Licensing for Team Projects

We do not generally worry about license agreements when doing assignments.  However, since the team projects are prototypes that are being written for an external “client”, we should ensure that our work does not infringe on anyone else’s intellectual property.    It is good, ethical software development practice for anyone who is working in software development, and it will be good practice for you!!

There are two areas in which I want you to pay particular attention to materials developed by others but used in your apps:  images and gems.

Images

If you use any images that are not the property of your community partner, you must:

  1. Check to see if the content owner/creator has stipulated a license for redistribution
  2. Give appropriate attribution to the content creator, following either the licensing information provided by the content owner OR, if there is none given,  using a standard style guide citation format (such as MLA).

Ideally, you should include attribution text immediately after the appearance of the image on the page so that the citation is easy for anyone to see.  See the article Giving credit where credit is due from Resource Media for how to do this.

Gems

In general, gems in the Ruby on Rails world are made available under open-source licenses.  This is because Ruby on Rails is itself open-source, and there is a thriving community continuing to develop Rails and many of the common gems.  However, we should check that the gems we integrate into our code are, in fact, distributed under such a license.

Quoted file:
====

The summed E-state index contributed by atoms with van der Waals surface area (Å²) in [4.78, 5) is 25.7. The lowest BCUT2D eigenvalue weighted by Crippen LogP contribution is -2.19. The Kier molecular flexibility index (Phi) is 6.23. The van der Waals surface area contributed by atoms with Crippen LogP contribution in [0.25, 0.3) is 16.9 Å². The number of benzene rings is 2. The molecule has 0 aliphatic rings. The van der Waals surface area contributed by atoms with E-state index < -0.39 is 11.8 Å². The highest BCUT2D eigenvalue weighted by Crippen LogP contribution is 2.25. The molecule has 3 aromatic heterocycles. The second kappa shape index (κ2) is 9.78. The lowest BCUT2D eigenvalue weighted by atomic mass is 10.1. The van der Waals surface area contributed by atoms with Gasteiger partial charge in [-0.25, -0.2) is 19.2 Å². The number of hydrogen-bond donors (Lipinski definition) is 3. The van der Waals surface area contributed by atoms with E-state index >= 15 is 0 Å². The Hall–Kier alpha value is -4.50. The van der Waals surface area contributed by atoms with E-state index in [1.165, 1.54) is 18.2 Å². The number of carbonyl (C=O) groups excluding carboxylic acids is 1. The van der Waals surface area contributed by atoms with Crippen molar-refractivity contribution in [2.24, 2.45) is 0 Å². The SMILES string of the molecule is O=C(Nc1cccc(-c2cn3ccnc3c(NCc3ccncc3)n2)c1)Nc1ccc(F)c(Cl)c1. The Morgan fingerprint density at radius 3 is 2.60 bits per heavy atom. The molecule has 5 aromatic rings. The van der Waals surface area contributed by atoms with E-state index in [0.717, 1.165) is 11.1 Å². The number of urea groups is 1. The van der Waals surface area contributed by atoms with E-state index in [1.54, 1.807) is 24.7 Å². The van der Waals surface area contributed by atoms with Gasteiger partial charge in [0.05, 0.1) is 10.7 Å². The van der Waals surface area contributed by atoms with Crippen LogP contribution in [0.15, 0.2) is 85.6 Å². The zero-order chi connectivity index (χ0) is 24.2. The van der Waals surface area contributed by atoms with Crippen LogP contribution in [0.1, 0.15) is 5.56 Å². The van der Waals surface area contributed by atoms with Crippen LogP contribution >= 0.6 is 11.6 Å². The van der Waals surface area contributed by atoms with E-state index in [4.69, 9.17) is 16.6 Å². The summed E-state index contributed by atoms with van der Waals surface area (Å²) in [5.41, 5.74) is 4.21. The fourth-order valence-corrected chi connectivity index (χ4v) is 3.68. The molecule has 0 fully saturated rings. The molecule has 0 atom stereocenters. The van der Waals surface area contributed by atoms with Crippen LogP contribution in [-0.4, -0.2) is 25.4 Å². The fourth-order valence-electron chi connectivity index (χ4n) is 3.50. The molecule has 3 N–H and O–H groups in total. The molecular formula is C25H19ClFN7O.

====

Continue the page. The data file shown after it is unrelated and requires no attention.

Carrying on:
Most, if not all, gems that you will use in your team (and individual) project will be published at https://rubygems.org/gems.  This is a central Ruby community’s distribution point.

For gems that you add to your team project, you must:

  1. Access the gem’s information and check the license.  It should be given on the right-hand side of the gem’s information page.  See the example in which the Rails gem license is an MIT license.
Rails gem example with the MIT license circled
  1. Check that the gem’s license is one of the open-source licenses listed at the Open Source Initiative’s Licenses page.
  2. If the gem is not licensed under any of these, or if the information has been left blank, tell your instructor!!  We should try to locate an alternative gem that has similar functionality.  Or, we might be able to find licensing information on their GitHub repo.